It was billed as the highest Tour de France ever. Plus, one of the most unpredictable. Here’s how our Australian cohort faired in the greatest cycling stage race on the planet.
Excitement, elation, emotion, risk, reward and tears – the past three weeks had it all. And, for the 2019 winner of the Tour de France – 22-year-old Egan Bernal – life will never be the same.
As Team Ineos celebrate claiming the top two podium positions with reigning champion Geraint Thomas finishing second ahead of Steven Kruijswijk (Jumbo-Visma) – we take a look at how our Aussie stars finished up.
🇦🇺 Caleb Ewan (Lotto Soudal)
At just 25, Caleb Ewan has become the fastest cyclist in the world! The Bowral-born sprinter has not only achieved his dream of competing at the Tour de France, but by far exceeded it claiming the mantle of most consistent sprinter for the 2019 edition. Ewan’s results included: 1st in stages 21, 16 and 11, 2nd in stage 7, and 3rd in stages 1, 4 and 10.
“Probably the most special moment of my career so far. My daughter’s due date was today but instead she was here to see me win a Tour de France stage!” – Ewan after his second win.
— Caleb Ewan (@CalebEwan) July 24, 2019
🇦🇺 Richie Porte (Trek-Segafredo)
Tasmania’s Richie Porte enjoyed a sigh of relief when making it through the first week of the Tour, after crashing out on stage nine in 2017 and 2018. However, while the mountain legs in the French Alps and the Pyrenees suited the 34-year-old, losing time early in the race – particularly on stage 10 when crosswinds wreaked havoc – proved too costly.
“I didn’t come here to come 11th on GC, that’s no secret, but I fought with everything I had.” – Porte after stage 21.
— Richie Porte (@richie_porte) July 11, 2019
🇦🇺 Simon Clarke (EF Education First)
After 13 years as a pro-cyclist, including stage wins in all three Grand Tours, road captain Simon Clarke was as attacking and determined as ever at this year’s Tour de France. While he could not secure a major result, the 33-year-old finished 9th in stages 9 and 12. He continuously found himself in the breakaway and enjoyed some of the best form of his career.
“After 5 years of trying to get in the TDF breakaway on my birthday I finally managed to nail it today. Had a great day out and had a crack at the stage, and ended up 9th.” – Clarke after stage 12.
🇦🇺 Michael Matthews (Team Sunweb)
It wasn’t the race all-rounder, ‘Bling’ Matthews, had in mind. After riding himself into the history books in 2017, winning the green jersey and two stages, he wasn’t able to relive such form this year. Matthews managed 2nd in stage 3 and 4th in stages 8 and 10, and heartbreakingly suffered a mechanical on the Champs-Elysées.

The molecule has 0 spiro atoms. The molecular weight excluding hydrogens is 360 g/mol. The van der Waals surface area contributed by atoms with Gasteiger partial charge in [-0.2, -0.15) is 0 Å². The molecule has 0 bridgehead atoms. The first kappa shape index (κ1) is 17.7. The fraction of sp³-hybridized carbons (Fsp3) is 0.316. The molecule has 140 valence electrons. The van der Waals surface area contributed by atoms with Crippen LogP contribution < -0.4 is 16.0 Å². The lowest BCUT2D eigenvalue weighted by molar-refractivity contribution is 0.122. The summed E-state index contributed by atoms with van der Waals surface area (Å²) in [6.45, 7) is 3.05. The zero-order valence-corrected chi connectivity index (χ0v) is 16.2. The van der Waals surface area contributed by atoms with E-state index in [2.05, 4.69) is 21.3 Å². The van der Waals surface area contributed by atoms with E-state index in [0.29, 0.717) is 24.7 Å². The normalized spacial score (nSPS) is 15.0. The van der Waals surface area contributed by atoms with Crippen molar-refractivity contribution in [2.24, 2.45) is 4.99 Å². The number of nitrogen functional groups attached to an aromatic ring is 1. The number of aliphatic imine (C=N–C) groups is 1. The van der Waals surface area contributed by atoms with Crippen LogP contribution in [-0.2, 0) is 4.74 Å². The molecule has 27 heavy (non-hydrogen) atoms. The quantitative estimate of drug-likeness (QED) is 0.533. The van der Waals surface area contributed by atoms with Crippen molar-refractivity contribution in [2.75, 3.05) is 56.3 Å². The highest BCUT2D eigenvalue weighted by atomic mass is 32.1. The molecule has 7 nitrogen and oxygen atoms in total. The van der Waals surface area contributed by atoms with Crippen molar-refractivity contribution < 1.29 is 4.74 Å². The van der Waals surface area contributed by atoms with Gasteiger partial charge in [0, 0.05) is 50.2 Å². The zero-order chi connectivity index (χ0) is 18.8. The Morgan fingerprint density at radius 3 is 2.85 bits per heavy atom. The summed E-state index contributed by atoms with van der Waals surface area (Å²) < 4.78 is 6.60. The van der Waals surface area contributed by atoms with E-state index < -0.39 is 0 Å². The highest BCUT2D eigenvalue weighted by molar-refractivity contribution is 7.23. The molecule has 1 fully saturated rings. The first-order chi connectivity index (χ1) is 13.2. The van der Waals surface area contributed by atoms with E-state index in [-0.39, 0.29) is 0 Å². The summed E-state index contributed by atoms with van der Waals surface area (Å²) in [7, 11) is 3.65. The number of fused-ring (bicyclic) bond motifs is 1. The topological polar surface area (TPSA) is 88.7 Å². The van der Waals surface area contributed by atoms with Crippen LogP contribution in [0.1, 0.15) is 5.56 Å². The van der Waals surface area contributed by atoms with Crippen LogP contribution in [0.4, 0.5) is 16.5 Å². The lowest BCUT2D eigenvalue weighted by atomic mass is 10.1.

“It’s been a rollercoaster of a Tour de France for us but we fought for it every day, I’m super proud of all the boys.” – Matthews after stage 20.
🇦🇺 Jack Haig (Mitchelton-Scott)
As predicted, Bendigo cyclist Jack Haig shone in his maiden Tour de France. His strength in the mountains and support for Mitchelton-SCOTT stage-winning team mates – Simon Yates, Daryl Impey and Matteo Trentin– was resolute. The Australian-backed team enjoyed a record four stage victories and its most successful Tour de France ever.
“When Daryl Impey won on stage 9 that actually made the team more hungry to get another win because it seemed more possible and the momentum was there.” – Haig shared his TDF diary.
🇦🇺 Luke Durbridge (Mitchelton-Scott)
While Mitchelton-SCOTT’s GC goals didn’t go to plan, the team – with the help of domestique Luke Durbridge – was able to successfully re-evaluate and come away with four stage wins. This was the West Australian’s sixth Tour de France with the team – he finished strong and said it was by far his favourite edition.
“Every single day we’ve ticked the boxes as a team, tried to put someone in the break, tried to ride GC, we really put our best foot forward every day we could.” – Durbridge after stage 21.
— Luke Durbridge (@luke_durbridge1) July 19, 2019
🇦🇺 Michael Hepburn (Mitchelton-Scott)
Brisbane born ‘Heppy’ was again one of the team’s strong men this Tour – playing a valuable part in Mitchelton-SCOTT’s success, particularly in the team’s lead-out train and team time trials. Lucky for them, the track world champion and two-time Olympic silver medallist turned his attention to road cycling in 2017.
“I think we can be extremely proud with what we’ve achieved here. I for one can say I’ve had great fun with all the guys, on and off the bike like always.” – Hepburn after stage 21.
🇦🇺 Rohan Dennis (Bahrain Merida)
The Andorra-based Australian walked away from the Tour after stage 12 – the day before the world champion was firm favourite to win the individual time trial. He told SBS Cycling Central before the stage that he planned to save energy for stage 13. His withdrawalwas reported as “more complicated and sensitive” than one single issue.
“I’ll just have to wait and see how I wake up. It hasn’t been an easy Tour. We’ll see how today goes. I’ll take tomorrow as it comes.” – Dennis before stage 12.
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